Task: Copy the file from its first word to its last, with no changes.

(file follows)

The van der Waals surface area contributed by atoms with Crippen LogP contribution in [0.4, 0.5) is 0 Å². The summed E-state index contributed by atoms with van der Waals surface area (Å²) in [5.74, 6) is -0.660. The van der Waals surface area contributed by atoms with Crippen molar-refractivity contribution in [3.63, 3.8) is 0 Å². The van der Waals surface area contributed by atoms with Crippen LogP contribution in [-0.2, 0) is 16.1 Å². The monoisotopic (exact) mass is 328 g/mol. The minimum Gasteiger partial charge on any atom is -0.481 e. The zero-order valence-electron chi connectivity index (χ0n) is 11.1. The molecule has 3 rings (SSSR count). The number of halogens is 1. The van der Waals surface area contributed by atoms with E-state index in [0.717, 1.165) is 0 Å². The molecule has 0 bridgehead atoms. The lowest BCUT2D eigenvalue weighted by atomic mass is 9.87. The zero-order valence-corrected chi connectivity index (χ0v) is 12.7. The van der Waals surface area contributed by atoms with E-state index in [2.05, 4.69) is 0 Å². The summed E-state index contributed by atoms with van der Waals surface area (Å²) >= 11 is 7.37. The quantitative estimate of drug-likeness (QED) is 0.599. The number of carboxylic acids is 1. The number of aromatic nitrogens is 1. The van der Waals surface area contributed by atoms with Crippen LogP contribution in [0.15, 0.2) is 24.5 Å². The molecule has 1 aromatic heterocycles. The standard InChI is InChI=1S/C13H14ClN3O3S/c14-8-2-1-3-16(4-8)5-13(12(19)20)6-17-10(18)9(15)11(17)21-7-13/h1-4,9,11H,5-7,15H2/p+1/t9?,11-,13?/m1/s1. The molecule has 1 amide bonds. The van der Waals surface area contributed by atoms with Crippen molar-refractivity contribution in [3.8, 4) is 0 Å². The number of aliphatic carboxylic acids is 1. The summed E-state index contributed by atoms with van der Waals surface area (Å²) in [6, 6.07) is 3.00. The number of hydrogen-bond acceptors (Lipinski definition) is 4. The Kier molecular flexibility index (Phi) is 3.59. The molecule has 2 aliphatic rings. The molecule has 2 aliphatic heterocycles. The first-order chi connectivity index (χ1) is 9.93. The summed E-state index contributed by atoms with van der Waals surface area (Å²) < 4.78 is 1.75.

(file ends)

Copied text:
The van der Waals surface area contributed by atoms with Crippen LogP contribution in [0.4, 0.5) is 0 Å². The summed E-state index contributed by atoms with van der Waals surface area (Å²) in [5.74, 6) is -0.660. The van der Waals surface area contributed by atoms with Crippen molar-refractivity contribution in [3.63, 3.8) is 0 Å². The van der Waals surface area contributed by atoms with Crippen LogP contribution in [-0.2, 0) is 16.1 Å². The monoisotopic (exact) mass is 328 g/mol. The minimum Gasteiger partial charge on any atom is -0.481 e. The zero-order valence-electron chi connectivity index (χ0n) is 11.1. The molecule has 3 rings (SSSR count). The number of halogens is 1. The van der Waals surface area contributed by atoms with E-state index in [0.717, 1.165) is 0 Å². The molecule has 0 bridgehead atoms. The lowest BCUT2D eigenvalue weighted by atomic mass is 9.87. The zero-order valence-corrected chi connectivity index (χ0v) is 12.7. The van der Waals surface area contributed by atoms with E-state index in [2.05, 4.69) is 0 Å². The summed E-state index contributed by atoms with van der Waals surface area (Å²) >= 11 is 7.37. The quantitative estimate of drug-likeness (QED) is 0.599. The number of carboxylic acids is 1. The number of aromatic nitrogens is 1. The van der Waals surface area contributed by atoms with Crippen LogP contribution in [0.15, 0.2) is 24.5 Å². The molecule has 1 aromatic heterocycles. The standard InChI is InChI=1S/C13H14ClN3O3S/c14-8-2-1-3-16(4-8)5-13(12(19)20)6-17-10(18)9(15)11(17)21-7-13/h1-4,9,11H,5-7,15H2/p+1/t9?,11-,13?/m1/s1. The molecule has 1 amide bonds. The van der Waals surface area contributed by atoms with Crippen molar-refractivity contribution in [3.8, 4) is 0 Å². The number of aliphatic carboxylic acids is 1. The summed E-state index contributed by atoms with van der Waals surface area (Å²) in [6, 6.07) is 3.00. The number of hydrogen-bond acceptors (Lipinski definition) is 4. The Kier molecular flexibility index (Phi) is 3.59. The molecule has 2 aliphatic rings. The molecule has 2 aliphatic heterocycles. The first-order chi connectivity index (χ1) is 9.93. The summed E-state index contributed by atoms with van der Waals surface area (Å²) < 4.78 is 1.75.